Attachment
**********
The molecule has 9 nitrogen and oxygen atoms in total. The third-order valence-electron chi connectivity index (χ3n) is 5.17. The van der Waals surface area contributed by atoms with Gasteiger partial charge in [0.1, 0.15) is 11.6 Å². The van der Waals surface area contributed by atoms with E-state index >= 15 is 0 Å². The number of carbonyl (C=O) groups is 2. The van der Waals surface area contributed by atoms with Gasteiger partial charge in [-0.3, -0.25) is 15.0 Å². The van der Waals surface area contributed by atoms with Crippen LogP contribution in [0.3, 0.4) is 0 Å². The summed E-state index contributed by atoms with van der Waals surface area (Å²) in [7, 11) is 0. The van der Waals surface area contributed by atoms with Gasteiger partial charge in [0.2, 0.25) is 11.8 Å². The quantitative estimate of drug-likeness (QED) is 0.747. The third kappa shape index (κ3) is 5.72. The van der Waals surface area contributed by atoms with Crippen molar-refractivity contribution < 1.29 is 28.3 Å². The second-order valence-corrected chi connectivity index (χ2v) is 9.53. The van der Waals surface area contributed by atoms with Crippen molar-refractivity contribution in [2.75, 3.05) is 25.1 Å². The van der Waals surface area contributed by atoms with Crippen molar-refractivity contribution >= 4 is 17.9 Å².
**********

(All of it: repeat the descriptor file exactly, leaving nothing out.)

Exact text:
The molecule has 9 nitrogen and oxygen atoms in total. The third-order valence-electron chi connectivity index (χ3n) is 5.17. The van der Waals surface area contributed by atoms with Gasteiger partial charge in [0.1, 0.15) is 11.6 Å². The van der Waals surface area contributed by atoms with E-state index >= 15 is 0 Å². The number of carbonyl (C=O) groups is 2. The van der Waals surface area contributed by atoms with Gasteiger partial charge in [-0.3, -0.25) is 15.0 Å². The van der Waals surface area contributed by atoms with Crippen LogP contribution in [0.3, 0.4) is 0 Å². The summed E-state index contributed by atoms with van der Waals surface area (Å²) in [7, 11) is 0. The van der Waals surface area contributed by atoms with Gasteiger partial charge in [0.2, 0.25) is 11.8 Å². The quantitative estimate of drug-likeness (QED) is 0.747. The third kappa shape index (κ3) is 5.72. The van der Waals surface area contributed by atoms with Crippen molar-refractivity contribution < 1.29 is 28.3 Å². The second-order valence-corrected chi connectivity index (χ2v) is 9.53. The van der Waals surface area contributed by atoms with Crippen molar-refractivity contribution in [2.75, 3.05) is 25.1 Å². The van der Waals surface area contributed by atoms with Crippen molar-refractivity contribution >= 4 is 17.9 Å².